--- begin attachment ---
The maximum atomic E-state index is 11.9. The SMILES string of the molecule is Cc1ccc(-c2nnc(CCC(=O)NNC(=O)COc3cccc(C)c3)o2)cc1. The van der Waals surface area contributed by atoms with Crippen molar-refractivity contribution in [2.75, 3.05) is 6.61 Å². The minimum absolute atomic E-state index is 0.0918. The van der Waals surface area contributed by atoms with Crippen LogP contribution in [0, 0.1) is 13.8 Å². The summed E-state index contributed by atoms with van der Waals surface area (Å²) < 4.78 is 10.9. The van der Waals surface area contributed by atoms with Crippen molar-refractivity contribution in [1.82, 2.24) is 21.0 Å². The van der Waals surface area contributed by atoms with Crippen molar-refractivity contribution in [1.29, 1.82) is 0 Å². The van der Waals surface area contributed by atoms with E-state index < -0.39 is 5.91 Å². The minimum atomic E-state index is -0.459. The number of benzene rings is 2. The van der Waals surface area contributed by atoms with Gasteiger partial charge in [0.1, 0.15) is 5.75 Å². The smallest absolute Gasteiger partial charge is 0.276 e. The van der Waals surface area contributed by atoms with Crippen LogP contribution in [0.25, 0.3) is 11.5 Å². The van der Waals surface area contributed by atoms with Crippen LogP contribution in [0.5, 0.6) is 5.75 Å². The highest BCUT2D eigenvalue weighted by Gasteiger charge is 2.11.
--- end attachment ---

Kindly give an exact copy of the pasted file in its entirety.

The maximum atomic E-state index is 11.9. The SMILES string of the molecule is Cc1ccc(-c2nnc(CCC(=O)NNC(=O)COc3cccc(C)c3)o2)cc1. The van der Waals surface area contributed by atoms with Crippen molar-refractivity contribution in [2.75, 3.05) is 6.61 Å². The minimum absolute atomic E-state index is 0.0918. The van der Waals surface area contributed by atoms with Crippen LogP contribution in [0, 0.1) is 13.8 Å². The summed E-state index contributed by atoms with van der Waals surface area (Å²) < 4.78 is 10.9. The van der Waals surface area contributed by atoms with Crippen molar-refractivity contribution in [1.82, 2.24) is 21.0 Å². The van der Waals surface area contributed by atoms with Crippen molar-refractivity contribution in [1.29, 1.82) is 0 Å². The van der Waals surface area contributed by atoms with E-state index < -0.39 is 5.91 Å². The minimum atomic E-state index is -0.459. The number of benzene rings is 2. The van der Waals surface area contributed by atoms with Gasteiger partial charge in [0.1, 0.15) is 5.75 Å². The smallest absolute Gasteiger partial charge is 0.276 e. The van der Waals surface area contributed by atoms with Crippen LogP contribution in [0.25, 0.3) is 11.5 Å². The van der Waals surface area contributed by atoms with Crippen LogP contribution in [0.5, 0.6) is 5.75 Å². The highest BCUT2D eigenvalue weighted by Gasteiger charge is 2.11.